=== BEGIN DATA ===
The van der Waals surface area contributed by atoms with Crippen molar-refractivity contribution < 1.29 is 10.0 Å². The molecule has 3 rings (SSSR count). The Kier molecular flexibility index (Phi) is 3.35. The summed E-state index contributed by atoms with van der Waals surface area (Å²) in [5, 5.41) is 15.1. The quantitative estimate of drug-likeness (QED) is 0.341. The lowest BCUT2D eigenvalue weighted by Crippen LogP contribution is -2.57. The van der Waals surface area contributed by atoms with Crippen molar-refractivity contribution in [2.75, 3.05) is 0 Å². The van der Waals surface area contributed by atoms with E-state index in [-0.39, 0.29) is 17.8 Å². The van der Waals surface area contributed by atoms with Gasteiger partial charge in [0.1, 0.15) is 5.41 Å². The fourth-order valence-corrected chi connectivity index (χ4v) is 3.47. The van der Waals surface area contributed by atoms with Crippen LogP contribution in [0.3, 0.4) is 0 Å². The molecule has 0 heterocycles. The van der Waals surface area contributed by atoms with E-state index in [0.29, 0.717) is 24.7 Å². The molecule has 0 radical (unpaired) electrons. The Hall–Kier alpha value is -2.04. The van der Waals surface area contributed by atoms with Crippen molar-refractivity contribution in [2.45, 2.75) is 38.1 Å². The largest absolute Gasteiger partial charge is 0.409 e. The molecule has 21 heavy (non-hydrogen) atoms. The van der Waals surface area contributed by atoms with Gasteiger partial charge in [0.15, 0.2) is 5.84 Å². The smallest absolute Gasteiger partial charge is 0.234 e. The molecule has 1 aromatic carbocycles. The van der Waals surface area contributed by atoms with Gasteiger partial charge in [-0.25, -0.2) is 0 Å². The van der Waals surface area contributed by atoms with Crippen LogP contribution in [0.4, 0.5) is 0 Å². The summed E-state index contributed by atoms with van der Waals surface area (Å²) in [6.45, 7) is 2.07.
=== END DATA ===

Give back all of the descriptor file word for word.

The van der Waals surface area contributed by atoms with Crippen molar-refractivity contribution < 1.29 is 10.0 Å². The molecule has 3 rings (SSSR count). The Kier molecular flexibility index (Phi) is 3.35. The summed E-state index contributed by atoms with van der Waals surface area (Å²) in [5, 5.41) is 15.1. The quantitative estimate of drug-likeness (QED) is 0.341. The lowest BCUT2D eigenvalue weighted by Crippen LogP contribution is -2.57. The van der Waals surface area contributed by atoms with Crippen molar-refractivity contribution in [2.75, 3.05) is 0 Å². The van der Waals surface area contributed by atoms with E-state index in [-0.39, 0.29) is 17.8 Å². The van der Waals surface area contributed by atoms with Gasteiger partial charge in [0.1, 0.15) is 5.41 Å². The fourth-order valence-corrected chi connectivity index (χ4v) is 3.47. The van der Waals surface area contributed by atoms with Crippen LogP contribution in [0.3, 0.4) is 0 Å². The molecule has 0 heterocycles. The van der Waals surface area contributed by atoms with E-state index in [0.29, 0.717) is 24.7 Å². The molecule has 0 radical (unpaired) electrons. The Hall–Kier alpha value is -2.04. The van der Waals surface area contributed by atoms with Crippen molar-refractivity contribution in [2.45, 2.75) is 38.1 Å². The largest absolute Gasteiger partial charge is 0.409 e. The molecule has 21 heavy (non-hydrogen) atoms. The van der Waals surface area contributed by atoms with Gasteiger partial charge in [0.15, 0.2) is 5.84 Å². The smallest absolute Gasteiger partial charge is 0.234 e. The molecule has 1 aromatic carbocycles. The van der Waals surface area contributed by atoms with Gasteiger partial charge in [-0.25, -0.2) is 0 Å². The van der Waals surface area contributed by atoms with Crippen LogP contribution in [0.4, 0.5) is 0 Å². The summed E-state index contributed by atoms with van der Waals surface area (Å²) in [6.45, 7) is 2.07.